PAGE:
What Does a “Downturn” Sound Like?
The Carter Family's radio days
You see I’m a history and music nut.
And headlines about “Plunging Markets” don’t put me in a cheery frame of mind. My overactive imagination begins calling up photos of bread lines or “Black Monday.” So the irony of playing tunes like “I’ll Fly Away” on the same ground where the likes of the Carter Family and Jimmie Rogers performed those songs during the “Great Depression” wasn’t lost on me.
During the ‘30s, San Antonio was a major music center that attracted the luminaries of the day. The stories abound. People still talk about how the devil chased bluesman Robert Johnson to the Roosevelt Hotel here during the ‘30s. That’s where he recorded the blues classic “Crossroads.”
Around that same time A.P. Carter ran out of songs for the family’s weekly radio show and stumbled across the old Baptist hymn called “Will The Circle Be Unbroken” while resting in the sanctuary of the First Baptist Church four blocks from where I was going to play. And while names like the Carter Family and Johnson are now Americana music legends, when times were tough, those same musicians headed to Alamo Plaza and put out a hat for tips.
I imagine it was pretty picturesque unless you were the one strumming a guitar. Visit San Antonio nowadays, and you can pick up a tourist brochure about the “good old days” when the chili queens would serve up “steaming bowls of red for only a nickel” in the plaza while “the legends of Americana music strummed in the background.” I was booked for an event, planned months before the market plunge, which was supposed to re-create those days when folks flocked to the city’s plazas for free entertainment.
So I had music and the economy on the brain when I grabbed my guitar and headed to the stage for a sound check. Actually no one else looked worried. Folks were wearing their tourist uniforms of flip flops and shorts while eating tacos and turkey legs.
But while I was tuning my guitar a woman approached me with a flyer proclaiming “Adam Is Christ.” The flyer’s message was that “Adam was Jesus’ old name” and he has appeared seven times in San Antonio since 1987 and he’s coming back.” And, oh yeah, there’s a book and website you can go to for more information and to make a contribution.
Yikes—my imagination flipped back to the flock of snake-oil “preachers” who descended on America during The Depression promising cures and riches for “just a small donation.” It’s no news that hard times make us more susceptible to offers of a “spiritual silver bullet” for financial and spiritual woes.
Ironically, a few days after playing in Alamo Plaza, I stumbled across the perfect balm for my “downturn blues.” And it turned out to be the music that the Carter family was playing in San Antonio and across America during the ‘30s —The Carter Family On Border Radio (Arhoolie Records). It’s no “silver bullet,” but it definitely lifts the spirits. It’s an exceptional three-CD series of the “lost” radio shows made by the Carter family while they were scraping by in San Antonio. (You can get the whole set or buy the CDS individually ).
Here’s a quick “back story:” During the 1920s and ‘30s the Carter Family, composed of A.P., his wife Sara and cousin Maybelle, synthesized a variety of musical styles that became the basis of country music. Maybelle’s daughter, June, sang with the family while in San Antonio and went on to her own career as detailed in the Johnny Cash bio-pic, Walk The Line.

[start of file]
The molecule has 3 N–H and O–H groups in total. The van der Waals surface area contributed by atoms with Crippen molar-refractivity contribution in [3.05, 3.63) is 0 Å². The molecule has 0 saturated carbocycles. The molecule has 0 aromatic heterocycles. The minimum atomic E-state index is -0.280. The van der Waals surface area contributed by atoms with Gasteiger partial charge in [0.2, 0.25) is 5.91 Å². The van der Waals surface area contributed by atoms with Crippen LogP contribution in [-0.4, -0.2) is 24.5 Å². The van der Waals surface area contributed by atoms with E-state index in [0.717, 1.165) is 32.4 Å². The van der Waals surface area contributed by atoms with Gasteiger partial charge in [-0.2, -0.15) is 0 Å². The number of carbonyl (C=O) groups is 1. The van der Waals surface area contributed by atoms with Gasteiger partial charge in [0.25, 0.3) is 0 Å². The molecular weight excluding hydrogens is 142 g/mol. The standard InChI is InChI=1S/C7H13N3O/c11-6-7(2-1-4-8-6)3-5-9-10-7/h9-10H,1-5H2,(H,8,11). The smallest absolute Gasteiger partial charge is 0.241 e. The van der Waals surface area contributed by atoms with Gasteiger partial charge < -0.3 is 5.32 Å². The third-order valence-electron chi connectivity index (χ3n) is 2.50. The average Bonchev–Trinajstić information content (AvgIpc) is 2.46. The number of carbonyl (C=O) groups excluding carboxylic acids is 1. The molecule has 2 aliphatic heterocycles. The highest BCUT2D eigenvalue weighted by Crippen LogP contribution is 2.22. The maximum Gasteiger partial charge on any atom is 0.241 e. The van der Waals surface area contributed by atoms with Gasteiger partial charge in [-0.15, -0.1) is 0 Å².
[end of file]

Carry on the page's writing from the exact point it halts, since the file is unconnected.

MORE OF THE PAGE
The 82 tunes on the CD set comprise a snapshot of what people were thinking and feeling spiritually during The Depression. The reason this set comes highly recommended is it will put a smile on your face no matter what the CNN “ticker” is saying today.
The CDs were made directly from acetate discs of radio shows the family taped in San Antonio and, in turn, sent to Monterrey, Mexico, to be broadcast over “border blaster” radio, which reached nearly every living room in America. Essentially these tunes are a soundtrack of that era.
Admittedly, music from “The Depression” sounds like a “downer” for folks in 2008.
But I dare you to play the first track and not feel better as the show starts with the Carter’s chiming guitars and autoharp playing their theme song: “Look on The Sunnyside.”
“There’s a dark and a troubled side of life, but there’s a bright and a sunny side too.”
It’s a simple mantra for hard times.
A.P., who wrote the tune, knew his fans’ spirituality wasn’t fancy and didn’t take many theological twists or turns. But God was a constant in their life.
You hear this on the CDs on songs like “Let The Church Roll On” and “God Gave Noah The Rainbow Sign.” The theme is simple —“God is there for you.” Interestingly, there were no “cautionary” tunes in the Carter’s spiritual repertory. The volumes of country music “spirituals” warning of the ill effects of “cheatin’ ” and “drinkin’ ” didn’t surface until the economic boom years of the ‘50s.
Apparently, an orientation towards God and family come naturally with tough times. The Carters worked in solos by their daughters, June, Helen and Anita, who were in their teen and “tween” years, as a natural part of the radio shows. There’s no need to “legislate” family values and togetherness when times get tough—it just seems to happen.
Optimism is the thread that weaves its way through the music on this CD collection. The lesson here seems to be that there will be hard times and broken-hearted lovers, as on “Fatal Weddings” and “Lonesome Valley,” but there will also always be tomorrow’s radio show. And it always begins and ends with “Keep On The Sunnyside.”
I know I’ll be tuning in via these CDs.
Copyright ©2008 Ben Bowen King